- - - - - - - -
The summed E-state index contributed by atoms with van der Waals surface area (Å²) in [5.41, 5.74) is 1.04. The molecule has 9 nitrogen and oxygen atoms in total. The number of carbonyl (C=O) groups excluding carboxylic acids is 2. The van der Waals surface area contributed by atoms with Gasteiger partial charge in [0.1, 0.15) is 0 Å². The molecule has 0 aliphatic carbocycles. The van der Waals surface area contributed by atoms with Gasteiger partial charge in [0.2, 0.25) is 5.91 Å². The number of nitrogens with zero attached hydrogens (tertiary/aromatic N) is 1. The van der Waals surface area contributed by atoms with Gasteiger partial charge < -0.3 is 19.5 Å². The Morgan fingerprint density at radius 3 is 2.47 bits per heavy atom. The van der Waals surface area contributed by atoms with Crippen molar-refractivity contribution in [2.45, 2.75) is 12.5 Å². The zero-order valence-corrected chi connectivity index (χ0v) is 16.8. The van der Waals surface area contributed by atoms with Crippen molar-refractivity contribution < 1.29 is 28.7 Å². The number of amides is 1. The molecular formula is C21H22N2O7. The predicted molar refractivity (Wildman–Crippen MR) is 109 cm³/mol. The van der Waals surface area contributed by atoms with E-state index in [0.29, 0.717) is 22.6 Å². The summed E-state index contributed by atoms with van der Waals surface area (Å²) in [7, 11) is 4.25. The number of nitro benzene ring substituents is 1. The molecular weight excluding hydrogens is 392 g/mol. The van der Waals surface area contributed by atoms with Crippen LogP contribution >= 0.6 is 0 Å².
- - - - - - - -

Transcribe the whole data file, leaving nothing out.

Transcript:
The summed E-state index contributed by atoms with van der Waals surface area (Å²) in [5.41, 5.74) is 1.04. The molecule has 9 nitrogen and oxygen atoms in total. The number of carbonyl (C=O) groups excluding carboxylic acids is 2. The van der Waals surface area contributed by atoms with Gasteiger partial charge in [0.1, 0.15) is 0 Å². The molecule has 0 aliphatic carbocycles. The van der Waals surface area contributed by atoms with Gasteiger partial charge in [0.2, 0.25) is 5.91 Å². The number of nitrogens with zero attached hydrogens (tertiary/aromatic N) is 1. The van der Waals surface area contributed by atoms with Gasteiger partial charge < -0.3 is 19.5 Å². The Morgan fingerprint density at radius 3 is 2.47 bits per heavy atom. The van der Waals surface area contributed by atoms with Crippen molar-refractivity contribution in [2.45, 2.75) is 12.5 Å². The zero-order valence-corrected chi connectivity index (χ0v) is 16.8. The van der Waals surface area contributed by atoms with Crippen molar-refractivity contribution < 1.29 is 28.7 Å². The number of amides is 1. The molecular formula is C21H22N2O7. The predicted molar refractivity (Wildman–Crippen MR) is 109 cm³/mol. The van der Waals surface area contributed by atoms with E-state index in [0.29, 0.717) is 22.6 Å². The summed E-state index contributed by atoms with van der Waals surface area (Å²) in [7, 11) is 4.25. The number of nitro benzene ring substituents is 1. The molecular weight excluding hydrogens is 392 g/mol. The van der Waals surface area contributed by atoms with Crippen LogP contribution >= 0.6 is 0 Å².